Why Are Flags Half-Staff Today? See Proclamations for April 24-26

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Why were flags half-staff on Saturday, April 24, 2021, but may not still be half-staff on Monday, April 26? Flags were half-staff this weekend after President Joe Biden issued a national half-staff proclamation in memory of former Vice President Walter Frederick Mondale, who died on April 19. Mondale had a private interment over the weekend, ending the half-staff order. In addition to Biden’s national order, a number of states have their own proclamations in place. Here’s a look at the people who are being honored across the country with lowered flags:


Flags Were at Half-Staff Over the Weekend in Memory of Former Vice President Walter Frederick Mondale

Flags were at half-staff over the weekend in memory of former Vice President Walter Frederick Mondale. They were to remain at half-staff until the day of his interment. Mondale died at the age of 93 on April 19, The New York Times reported. He was former President Jimmy Carter’s vice president.

Mondale had a private interment over the weekend, and the half-staff order ended at sunset on Saturday, April 24. However, not everyone was aware of this right away, so some may even still be at half-staff today, Flag Steward shared.

Flag Steward noted that flags should have been back to full-staff across the U.S. by April 25, except for states that had half-staffs of their own.

Flag Steward also reported: “Unfortunately, Presidents rarely announce the end of a National Half-Staff awaiting an interment, like Mondale’s. So, I verified by reviewing White House and US Capitol are back to Full Staff via live webcams.”

Biden said in his original half-staff proclamation:

Today, our Nation mourns the loss of one of our Nation’s most dedicated patriots and public servants. Walter Frederick ‘Fritz’ Mondale served the people of Minnesota as their Attorney General from 1960-1964, as a United States Senator from 1964-1976, as Vice President of the United States from 1977-1981, and as the United States Ambassador to Japan from 1993-1996.

As Minnesota’s Attorney General, he drew national attention in a landmark case before the U.S. Supreme Court that established that indigent criminal defendants have the right to legal counsel.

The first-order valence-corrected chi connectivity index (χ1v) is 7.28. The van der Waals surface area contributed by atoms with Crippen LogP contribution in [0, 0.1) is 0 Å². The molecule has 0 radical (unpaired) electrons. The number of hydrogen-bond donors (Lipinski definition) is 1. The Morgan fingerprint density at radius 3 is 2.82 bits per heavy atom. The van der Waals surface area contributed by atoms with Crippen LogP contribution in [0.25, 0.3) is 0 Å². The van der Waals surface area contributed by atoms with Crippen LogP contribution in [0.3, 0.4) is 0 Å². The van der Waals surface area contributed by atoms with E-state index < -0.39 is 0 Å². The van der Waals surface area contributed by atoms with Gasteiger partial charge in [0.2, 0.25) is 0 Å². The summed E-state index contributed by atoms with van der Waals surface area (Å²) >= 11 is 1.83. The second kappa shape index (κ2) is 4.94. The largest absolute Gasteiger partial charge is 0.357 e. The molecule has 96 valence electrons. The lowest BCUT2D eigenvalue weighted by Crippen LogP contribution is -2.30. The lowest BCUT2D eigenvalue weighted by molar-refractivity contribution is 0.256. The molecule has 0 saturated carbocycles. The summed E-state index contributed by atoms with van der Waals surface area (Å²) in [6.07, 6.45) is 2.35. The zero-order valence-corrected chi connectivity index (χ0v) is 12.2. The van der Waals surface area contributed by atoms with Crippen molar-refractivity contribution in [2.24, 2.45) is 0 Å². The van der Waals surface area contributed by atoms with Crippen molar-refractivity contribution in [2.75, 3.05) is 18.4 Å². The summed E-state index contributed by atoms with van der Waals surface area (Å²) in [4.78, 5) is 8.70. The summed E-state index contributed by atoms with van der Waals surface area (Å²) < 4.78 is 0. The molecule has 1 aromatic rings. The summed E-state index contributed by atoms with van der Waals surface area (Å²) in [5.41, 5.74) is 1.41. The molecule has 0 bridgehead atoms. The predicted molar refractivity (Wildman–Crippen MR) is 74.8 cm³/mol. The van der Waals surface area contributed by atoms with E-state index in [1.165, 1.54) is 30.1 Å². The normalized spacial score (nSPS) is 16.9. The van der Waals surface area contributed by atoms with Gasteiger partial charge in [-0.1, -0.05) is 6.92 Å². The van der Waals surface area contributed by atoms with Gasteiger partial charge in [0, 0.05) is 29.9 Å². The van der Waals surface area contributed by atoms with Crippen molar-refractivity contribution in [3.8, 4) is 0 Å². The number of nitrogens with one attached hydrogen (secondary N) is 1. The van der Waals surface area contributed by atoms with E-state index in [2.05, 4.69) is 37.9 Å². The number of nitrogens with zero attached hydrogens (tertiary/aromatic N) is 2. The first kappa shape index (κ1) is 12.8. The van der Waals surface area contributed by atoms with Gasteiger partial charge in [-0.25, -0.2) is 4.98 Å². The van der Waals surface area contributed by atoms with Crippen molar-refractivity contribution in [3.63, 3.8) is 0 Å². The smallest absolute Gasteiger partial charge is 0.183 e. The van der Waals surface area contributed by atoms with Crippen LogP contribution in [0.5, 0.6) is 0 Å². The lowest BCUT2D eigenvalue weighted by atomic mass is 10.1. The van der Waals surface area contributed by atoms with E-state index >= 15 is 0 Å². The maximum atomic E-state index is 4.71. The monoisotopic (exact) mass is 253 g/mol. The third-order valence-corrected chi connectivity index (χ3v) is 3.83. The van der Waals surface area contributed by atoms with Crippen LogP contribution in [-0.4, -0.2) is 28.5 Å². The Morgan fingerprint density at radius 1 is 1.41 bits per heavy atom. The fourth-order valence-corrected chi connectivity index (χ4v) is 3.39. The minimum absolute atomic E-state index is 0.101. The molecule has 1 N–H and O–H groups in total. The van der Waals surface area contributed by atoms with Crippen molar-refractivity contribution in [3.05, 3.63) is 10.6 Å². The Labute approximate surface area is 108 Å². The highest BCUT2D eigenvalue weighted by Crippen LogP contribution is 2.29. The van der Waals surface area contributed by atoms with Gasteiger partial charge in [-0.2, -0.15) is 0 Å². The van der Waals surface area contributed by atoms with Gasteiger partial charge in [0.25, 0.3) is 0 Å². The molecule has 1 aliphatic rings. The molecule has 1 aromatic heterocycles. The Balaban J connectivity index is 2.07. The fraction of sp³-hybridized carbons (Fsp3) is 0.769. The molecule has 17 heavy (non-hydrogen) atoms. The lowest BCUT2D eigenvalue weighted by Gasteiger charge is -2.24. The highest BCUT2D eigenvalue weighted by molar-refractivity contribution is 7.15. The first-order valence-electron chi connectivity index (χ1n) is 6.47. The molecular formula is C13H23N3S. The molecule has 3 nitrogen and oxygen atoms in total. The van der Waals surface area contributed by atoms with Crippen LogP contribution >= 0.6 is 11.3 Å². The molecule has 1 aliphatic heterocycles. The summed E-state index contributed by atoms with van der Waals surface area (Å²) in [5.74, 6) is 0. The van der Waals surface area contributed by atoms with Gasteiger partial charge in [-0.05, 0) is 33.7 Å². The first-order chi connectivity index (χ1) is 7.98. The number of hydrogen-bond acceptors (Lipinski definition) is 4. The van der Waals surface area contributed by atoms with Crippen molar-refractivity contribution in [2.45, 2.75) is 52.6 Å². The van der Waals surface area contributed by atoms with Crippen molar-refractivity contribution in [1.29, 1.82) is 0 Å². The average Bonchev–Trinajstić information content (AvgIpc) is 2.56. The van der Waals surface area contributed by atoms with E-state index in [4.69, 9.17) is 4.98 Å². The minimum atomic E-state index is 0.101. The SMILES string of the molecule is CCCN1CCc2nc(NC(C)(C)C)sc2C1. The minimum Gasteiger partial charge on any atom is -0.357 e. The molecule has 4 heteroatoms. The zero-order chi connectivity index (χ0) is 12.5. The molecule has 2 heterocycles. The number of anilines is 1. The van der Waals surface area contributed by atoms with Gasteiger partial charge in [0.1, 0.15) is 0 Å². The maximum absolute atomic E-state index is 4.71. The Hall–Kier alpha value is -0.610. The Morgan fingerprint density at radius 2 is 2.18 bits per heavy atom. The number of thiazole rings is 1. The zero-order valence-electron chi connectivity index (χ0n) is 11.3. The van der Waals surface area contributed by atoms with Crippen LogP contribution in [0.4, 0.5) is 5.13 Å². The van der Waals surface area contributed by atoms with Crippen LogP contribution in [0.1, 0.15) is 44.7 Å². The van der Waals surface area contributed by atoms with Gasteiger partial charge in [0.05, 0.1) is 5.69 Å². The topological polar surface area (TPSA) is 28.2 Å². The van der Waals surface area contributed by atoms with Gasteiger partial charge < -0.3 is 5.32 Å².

As a Senator, he was instrumental in the passage of The Fair Housing Act to combat racial discrimination in housing, Title IX to provide more opportunities for women, and numerous laws to protect our environment.

Walter Mondale defined the modern vice presidency, elevating the position into a true partnership with the President. As Vice President, he helped lay the groundwork for the 1978 peace treaty between Egypt and Israel, the Panama Canal Treaty, and nuclear arms negotiations with the Soviet Union.

As the 1984 Democratic nominee for President, he made history when he became the first Presidential nominee of either party to select a woman as his running mate.

In continuing his service as the United States Ambassador to Japan, he became the voice and face of America to that important ally.

For nearly 60 years he had a remarkable partnership with his wife Joan, a devoted advocate for the arts, who passed away in 2014.  We mourned when he lost his daughter Eleanor in 2011 and today our Nation’s sympathies lie with his sons Ted and William and his six grandchildren.

On a wall at the Carter Center in Atlanta, Georgia, there is a quote from Walter Mondale.  It reads, ‘We told the truth.  We obeyed the law.  We kept the peace.’ Walter Mondale did all that and more.

As a mark of respect for Walter Mondale and his life of service to our Nation, I hereby order, by the authority vested in me by the Constitution and laws of the United States of America, including section 7 of title 4, United States Code, that the flag of the United States shall be flown at half-staff at the White House and on all public buildings and grounds, at all military posts and naval stations, and on all naval vessels of the Federal Government in the District of Columbia and throughout the United States and its Territories and possessions until sunset, on the day of interment.  I also direct that the flag shall be flown at half-staff for the same period at all United States embassies, legations, consular offices, and other facilities abroad, including all military facilities and naval vessels and stations.